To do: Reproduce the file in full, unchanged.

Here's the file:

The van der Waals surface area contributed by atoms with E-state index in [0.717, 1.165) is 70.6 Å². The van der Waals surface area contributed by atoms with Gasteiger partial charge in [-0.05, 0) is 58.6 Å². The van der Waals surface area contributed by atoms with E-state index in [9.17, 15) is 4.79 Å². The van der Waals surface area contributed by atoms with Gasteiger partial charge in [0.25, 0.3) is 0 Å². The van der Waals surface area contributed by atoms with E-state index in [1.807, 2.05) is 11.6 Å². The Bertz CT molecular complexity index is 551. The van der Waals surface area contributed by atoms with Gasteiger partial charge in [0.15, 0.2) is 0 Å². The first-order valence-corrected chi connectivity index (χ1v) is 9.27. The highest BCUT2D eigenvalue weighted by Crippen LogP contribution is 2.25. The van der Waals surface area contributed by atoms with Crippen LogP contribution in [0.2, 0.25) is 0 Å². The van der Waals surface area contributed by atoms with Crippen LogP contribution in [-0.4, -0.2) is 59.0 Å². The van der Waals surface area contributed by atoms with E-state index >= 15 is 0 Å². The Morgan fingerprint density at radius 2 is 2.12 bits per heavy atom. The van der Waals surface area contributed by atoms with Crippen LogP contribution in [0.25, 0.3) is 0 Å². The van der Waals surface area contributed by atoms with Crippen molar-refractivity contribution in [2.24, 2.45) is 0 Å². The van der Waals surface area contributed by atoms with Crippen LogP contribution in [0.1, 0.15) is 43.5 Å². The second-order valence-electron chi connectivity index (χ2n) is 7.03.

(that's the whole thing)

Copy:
The van der Waals surface area contributed by atoms with E-state index in [0.717, 1.165) is 70.6 Å². The van der Waals surface area contributed by atoms with Gasteiger partial charge in [-0.05, 0) is 58.6 Å². The van der Waals surface area contributed by atoms with E-state index in [9.17, 15) is 4.79 Å². The van der Waals surface area contributed by atoms with Gasteiger partial charge in [0.25, 0.3) is 0 Å². The van der Waals surface area contributed by atoms with E-state index in [1.807, 2.05) is 11.6 Å². The Bertz CT molecular complexity index is 551. The van der Waals surface area contributed by atoms with Gasteiger partial charge in [0.15, 0.2) is 0 Å². The first-order valence-corrected chi connectivity index (χ1v) is 9.27. The highest BCUT2D eigenvalue weighted by Crippen LogP contribution is 2.25. The van der Waals surface area contributed by atoms with Crippen LogP contribution in [0.2, 0.25) is 0 Å². The van der Waals surface area contributed by atoms with Crippen LogP contribution in [-0.4, -0.2) is 59.0 Å². The van der Waals surface area contributed by atoms with E-state index >= 15 is 0 Å². The Morgan fingerprint density at radius 2 is 2.12 bits per heavy atom. The van der Waals surface area contributed by atoms with Crippen LogP contribution in [0.25, 0.3) is 0 Å². The van der Waals surface area contributed by atoms with Crippen molar-refractivity contribution in [2.24, 2.45) is 0 Å². The van der Waals surface area contributed by atoms with Crippen LogP contribution in [0.1, 0.15) is 43.5 Å². The second-order valence-electron chi connectivity index (χ2n) is 7.03.